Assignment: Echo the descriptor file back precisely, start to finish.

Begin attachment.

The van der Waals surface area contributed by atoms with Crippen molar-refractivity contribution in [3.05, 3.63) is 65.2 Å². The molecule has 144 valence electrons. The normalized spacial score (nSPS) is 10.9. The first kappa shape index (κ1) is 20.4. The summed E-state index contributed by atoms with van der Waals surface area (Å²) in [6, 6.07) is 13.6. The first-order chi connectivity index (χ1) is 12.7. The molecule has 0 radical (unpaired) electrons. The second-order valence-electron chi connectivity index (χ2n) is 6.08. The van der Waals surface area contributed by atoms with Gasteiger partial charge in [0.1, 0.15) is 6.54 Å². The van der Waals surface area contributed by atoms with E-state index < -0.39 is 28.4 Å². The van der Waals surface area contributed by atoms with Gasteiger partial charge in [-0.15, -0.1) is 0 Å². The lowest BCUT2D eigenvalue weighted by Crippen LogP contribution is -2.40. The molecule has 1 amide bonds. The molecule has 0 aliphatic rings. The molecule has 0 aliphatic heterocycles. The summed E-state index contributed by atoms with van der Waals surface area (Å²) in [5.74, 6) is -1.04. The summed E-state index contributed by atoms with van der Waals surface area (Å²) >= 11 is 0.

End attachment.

The van der Waals surface area contributed by atoms with Crippen molar-refractivity contribution in [3.05, 3.63) is 65.2 Å². The molecule has 144 valence electrons. The normalized spacial score (nSPS) is 10.9. The first kappa shape index (κ1) is 20.4. The summed E-state index contributed by atoms with van der Waals surface area (Å²) in [6, 6.07) is 13.6. The first-order chi connectivity index (χ1) is 12.7. The molecule has 0 radical (unpaired) electrons. The second-order valence-electron chi connectivity index (χ2n) is 6.08. The van der Waals surface area contributed by atoms with Gasteiger partial charge in [0.1, 0.15) is 6.54 Å². The van der Waals surface area contributed by atoms with E-state index < -0.39 is 28.4 Å². The van der Waals surface area contributed by atoms with Gasteiger partial charge in [-0.15, -0.1) is 0 Å². The lowest BCUT2D eigenvalue weighted by Crippen LogP contribution is -2.40. The molecule has 1 amide bonds. The molecule has 0 aliphatic rings. The molecule has 0 aliphatic heterocycles. The summed E-state index contributed by atoms with van der Waals surface area (Å²) in [5.74, 6) is -1.04. The summed E-state index contributed by atoms with van der Waals surface area (Å²) >= 11 is 0.